Daniel Horowitz: A GOP Vote to End 2010 ‘Earmarks’ Reform Would Boost Big Government

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GOP legislators in Congress may revive the use of spending “earmarks” which help leaders and legislators trade votes in exchange for pork-barrel spending in their districts, says a report from the Heritage Foundation. 

The use of earmarks was banned in a 2010 spending reform imposed by former House Speaker John Boehner. But GOP legislators may decide in a secret vote on Wednesday whether to revive earmarks. According to Heritage’s publication, The Daily Signal:

Reps. John Culberson of Texas, Mike Rogers of Alabama, and Tom Rooney of Florida are listed as sponsors of the amendment, a copy of which was obtained by The Daily Signal.

The earmark term is jargon for the practice of steering taxpayers’ dollars into a legislator’s home district, for example, the construction of a new bridge.

Without earmarking, the money is appropriated to programs that are run by federal agencies, which then have some ability to steer the funds to the highest priority, and to make companies bid for contracts. For example, a federal or state transportation agency might calculate that the construction funds which a legislator wants for his home-district bridge would be better spent building a road elsewhere. 

“The problem of earmarking goes far beyond the actual pork projects set aside for a specific politician,” said Dan Horowitz, the editor of Conservative Review.

The problem is that the GOP leadership will use earmarks to bribe and threaten unwilling legislators to follow the leaders on big issues, such as increasing the nation’s debt or boosting overall spending, said Horowitz, editor of Conservative Review and author of Stolen Sovereignty: How to Stop Unelected Judges from Transforming America.

“The problem is not about the relatively low cost of a single earmark,” he said.

It’s about the $500,000 earmark that is used to buy off a conservative vote for a $1 trillion omnibus, farm bill, bailout, or some other terrible transformational legislation.  The earmarks are used as the magic “grease” to garner majority support for big-government legislation.  Once we reinstate the practice of earmarking, we will never be able to mobilize a majority within the conference to oppose any big-government legislation.  Most of them will be seduced into supporting bad legislation through personal earmarks for their districts.  This is the “multiplying factor” of earmarks.  Throw in a personal perk for each district, and you can get a majority of the House to vote for anything.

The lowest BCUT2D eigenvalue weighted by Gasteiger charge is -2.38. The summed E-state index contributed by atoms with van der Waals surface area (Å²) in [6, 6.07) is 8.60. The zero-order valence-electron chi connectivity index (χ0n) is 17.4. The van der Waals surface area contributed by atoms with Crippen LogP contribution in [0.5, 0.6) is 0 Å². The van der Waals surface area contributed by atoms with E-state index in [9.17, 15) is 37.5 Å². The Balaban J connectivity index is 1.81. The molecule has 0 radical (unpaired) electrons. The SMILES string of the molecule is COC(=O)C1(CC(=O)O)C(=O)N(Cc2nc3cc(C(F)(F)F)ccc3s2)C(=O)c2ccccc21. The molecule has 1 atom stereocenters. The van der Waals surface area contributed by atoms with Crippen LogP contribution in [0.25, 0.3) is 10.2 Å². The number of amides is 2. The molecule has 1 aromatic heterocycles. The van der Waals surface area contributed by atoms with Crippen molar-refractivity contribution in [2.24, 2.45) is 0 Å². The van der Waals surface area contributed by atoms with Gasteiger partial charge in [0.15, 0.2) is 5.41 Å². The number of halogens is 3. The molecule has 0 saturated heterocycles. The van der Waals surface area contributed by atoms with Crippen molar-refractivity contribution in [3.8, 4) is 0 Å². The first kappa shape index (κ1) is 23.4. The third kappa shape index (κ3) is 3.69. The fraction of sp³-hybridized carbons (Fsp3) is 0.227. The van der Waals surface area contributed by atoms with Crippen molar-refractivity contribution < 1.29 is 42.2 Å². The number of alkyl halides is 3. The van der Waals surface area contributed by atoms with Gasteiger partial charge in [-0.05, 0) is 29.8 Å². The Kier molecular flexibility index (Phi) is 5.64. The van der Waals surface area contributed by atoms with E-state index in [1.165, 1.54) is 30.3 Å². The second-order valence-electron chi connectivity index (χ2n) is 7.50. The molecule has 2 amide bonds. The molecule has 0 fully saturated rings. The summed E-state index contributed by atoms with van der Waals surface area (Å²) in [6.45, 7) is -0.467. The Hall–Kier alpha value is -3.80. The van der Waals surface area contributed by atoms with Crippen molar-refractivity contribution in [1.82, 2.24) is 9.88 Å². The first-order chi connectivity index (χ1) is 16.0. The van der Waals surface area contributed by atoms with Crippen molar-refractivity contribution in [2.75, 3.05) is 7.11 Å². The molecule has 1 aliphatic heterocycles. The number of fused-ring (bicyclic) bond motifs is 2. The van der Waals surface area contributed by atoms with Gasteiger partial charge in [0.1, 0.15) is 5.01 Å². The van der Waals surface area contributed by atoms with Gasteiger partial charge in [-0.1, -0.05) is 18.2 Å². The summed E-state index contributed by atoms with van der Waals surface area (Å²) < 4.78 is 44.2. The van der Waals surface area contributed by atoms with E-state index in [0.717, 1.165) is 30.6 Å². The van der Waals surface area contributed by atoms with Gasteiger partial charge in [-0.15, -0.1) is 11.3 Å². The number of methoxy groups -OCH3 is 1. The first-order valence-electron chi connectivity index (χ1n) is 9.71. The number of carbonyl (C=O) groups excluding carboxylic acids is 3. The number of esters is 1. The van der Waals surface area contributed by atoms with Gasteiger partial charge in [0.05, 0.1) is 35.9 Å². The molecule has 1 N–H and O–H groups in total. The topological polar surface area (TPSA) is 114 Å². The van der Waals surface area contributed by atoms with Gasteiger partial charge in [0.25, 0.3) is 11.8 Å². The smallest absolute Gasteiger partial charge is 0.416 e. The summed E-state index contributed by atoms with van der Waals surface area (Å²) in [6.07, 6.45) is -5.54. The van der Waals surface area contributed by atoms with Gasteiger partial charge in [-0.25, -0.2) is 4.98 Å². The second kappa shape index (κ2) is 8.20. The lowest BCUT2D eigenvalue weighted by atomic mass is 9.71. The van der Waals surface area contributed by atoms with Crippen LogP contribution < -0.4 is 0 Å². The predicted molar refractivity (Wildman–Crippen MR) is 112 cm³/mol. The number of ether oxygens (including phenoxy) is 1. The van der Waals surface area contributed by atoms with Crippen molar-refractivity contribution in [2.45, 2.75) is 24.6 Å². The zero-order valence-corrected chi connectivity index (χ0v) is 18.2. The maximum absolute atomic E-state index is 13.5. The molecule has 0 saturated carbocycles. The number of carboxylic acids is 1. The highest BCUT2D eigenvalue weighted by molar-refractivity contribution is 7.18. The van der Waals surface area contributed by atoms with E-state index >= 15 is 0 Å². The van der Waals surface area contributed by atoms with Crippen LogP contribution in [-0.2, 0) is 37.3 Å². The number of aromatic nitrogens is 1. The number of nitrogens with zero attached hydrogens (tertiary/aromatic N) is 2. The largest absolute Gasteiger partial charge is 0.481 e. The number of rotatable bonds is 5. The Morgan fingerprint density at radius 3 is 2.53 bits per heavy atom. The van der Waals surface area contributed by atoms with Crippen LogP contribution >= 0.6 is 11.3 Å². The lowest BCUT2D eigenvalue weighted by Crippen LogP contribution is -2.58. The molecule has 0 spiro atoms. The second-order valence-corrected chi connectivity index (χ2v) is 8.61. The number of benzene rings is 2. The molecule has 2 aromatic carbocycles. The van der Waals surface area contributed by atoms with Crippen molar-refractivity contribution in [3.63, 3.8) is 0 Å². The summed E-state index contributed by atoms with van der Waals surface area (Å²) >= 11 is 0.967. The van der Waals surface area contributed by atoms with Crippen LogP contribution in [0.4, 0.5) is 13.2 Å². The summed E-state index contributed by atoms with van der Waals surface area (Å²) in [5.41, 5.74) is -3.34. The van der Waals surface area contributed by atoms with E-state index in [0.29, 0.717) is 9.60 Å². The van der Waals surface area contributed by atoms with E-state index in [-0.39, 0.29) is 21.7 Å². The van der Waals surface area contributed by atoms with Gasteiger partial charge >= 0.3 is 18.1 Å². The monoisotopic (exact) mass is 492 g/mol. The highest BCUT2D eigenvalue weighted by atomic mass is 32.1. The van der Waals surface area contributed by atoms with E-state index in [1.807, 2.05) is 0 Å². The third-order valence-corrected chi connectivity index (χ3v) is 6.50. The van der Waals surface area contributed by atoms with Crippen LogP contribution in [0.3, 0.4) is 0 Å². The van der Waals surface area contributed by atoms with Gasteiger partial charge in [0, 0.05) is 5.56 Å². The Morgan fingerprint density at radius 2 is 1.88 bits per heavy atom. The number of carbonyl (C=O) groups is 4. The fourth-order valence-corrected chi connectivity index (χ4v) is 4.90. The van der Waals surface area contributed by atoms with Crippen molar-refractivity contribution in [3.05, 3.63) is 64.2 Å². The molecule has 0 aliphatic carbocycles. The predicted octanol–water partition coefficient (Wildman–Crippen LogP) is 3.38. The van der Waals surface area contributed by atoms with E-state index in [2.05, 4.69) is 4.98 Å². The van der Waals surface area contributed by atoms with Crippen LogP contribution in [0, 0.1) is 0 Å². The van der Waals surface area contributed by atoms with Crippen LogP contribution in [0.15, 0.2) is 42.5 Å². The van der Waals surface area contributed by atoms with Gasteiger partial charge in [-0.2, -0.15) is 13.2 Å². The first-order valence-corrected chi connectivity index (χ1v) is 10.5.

The earmark process can be also used by top leaders to win political goals that are strongly opposed by voters, Horowitz warned.

It’s not just fiscal issues either.  Say they’d want to pass an expansive immigration bill or legislation empowering judges to reduce sentences for criminals.  GOP leaders could [use earmarks to] buy off members one by one, who would otherwise be circumspect of the legislation, simply because they want the bragging rights of bringing home a project to their districts.

When he was a Senator, Jim DeMint, now the president of the Heritage Foundation, prodded and pushed his Senate peers to bar earmarks. “This was an enduring legacy of Jim DeMint,” Horowitz said.  “And it has made it easier for us to stop all sorts of bad legislation.”

One way to fix the problem of earmarks is to move spending decisions out of Washington, Horowitz said. “We need to give the responsibility and revenue for surface transportation back to the states,” he said. “This will obviate the need for earmarks and make the system much more efficient.  If you want to satisfy the local transportation needs, you allow the states to craft their own highway policies.”


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